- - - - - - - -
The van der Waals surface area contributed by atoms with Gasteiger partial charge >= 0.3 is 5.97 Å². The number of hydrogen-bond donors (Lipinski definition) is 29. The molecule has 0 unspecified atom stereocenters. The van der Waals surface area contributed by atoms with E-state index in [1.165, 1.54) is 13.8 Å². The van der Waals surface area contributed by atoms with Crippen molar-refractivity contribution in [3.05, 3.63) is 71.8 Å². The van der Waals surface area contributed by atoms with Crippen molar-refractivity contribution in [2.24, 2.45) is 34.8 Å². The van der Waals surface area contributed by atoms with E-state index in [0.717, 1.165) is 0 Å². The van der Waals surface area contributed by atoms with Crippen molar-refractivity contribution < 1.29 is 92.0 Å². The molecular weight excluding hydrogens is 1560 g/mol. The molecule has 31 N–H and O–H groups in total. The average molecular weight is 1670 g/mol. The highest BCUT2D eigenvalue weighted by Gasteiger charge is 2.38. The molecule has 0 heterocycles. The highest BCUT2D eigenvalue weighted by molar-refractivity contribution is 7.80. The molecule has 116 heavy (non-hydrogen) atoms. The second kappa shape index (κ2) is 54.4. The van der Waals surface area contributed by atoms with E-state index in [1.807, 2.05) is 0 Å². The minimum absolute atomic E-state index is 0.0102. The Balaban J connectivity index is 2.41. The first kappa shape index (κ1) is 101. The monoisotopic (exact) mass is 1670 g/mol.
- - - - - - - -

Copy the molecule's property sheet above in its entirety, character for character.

The van der Waals surface area contributed by atoms with Gasteiger partial charge >= 0.3 is 5.97 Å². The number of hydrogen-bond donors (Lipinski definition) is 29. The molecule has 0 unspecified atom stereocenters. The van der Waals surface area contributed by atoms with E-state index in [1.165, 1.54) is 13.8 Å². The van der Waals surface area contributed by atoms with Crippen molar-refractivity contribution in [3.05, 3.63) is 71.8 Å². The van der Waals surface area contributed by atoms with Crippen molar-refractivity contribution in [2.24, 2.45) is 34.8 Å². The van der Waals surface area contributed by atoms with E-state index in [0.717, 1.165) is 0 Å². The van der Waals surface area contributed by atoms with Crippen molar-refractivity contribution < 1.29 is 92.0 Å². The molecular weight excluding hydrogens is 1560 g/mol. The molecule has 31 N–H and O–H groups in total. The average molecular weight is 1670 g/mol. The highest BCUT2D eigenvalue weighted by Gasteiger charge is 2.38. The molecule has 0 heterocycles. The highest BCUT2D eigenvalue weighted by molar-refractivity contribution is 7.80. The molecule has 116 heavy (non-hydrogen) atoms. The second kappa shape index (κ2) is 54.4. The van der Waals surface area contributed by atoms with E-state index in [1.807, 2.05) is 0 Å². The minimum absolute atomic E-state index is 0.0102. The Balaban J connectivity index is 2.41. The first kappa shape index (κ1) is 101. The monoisotopic (exact) mass is 1670 g/mol.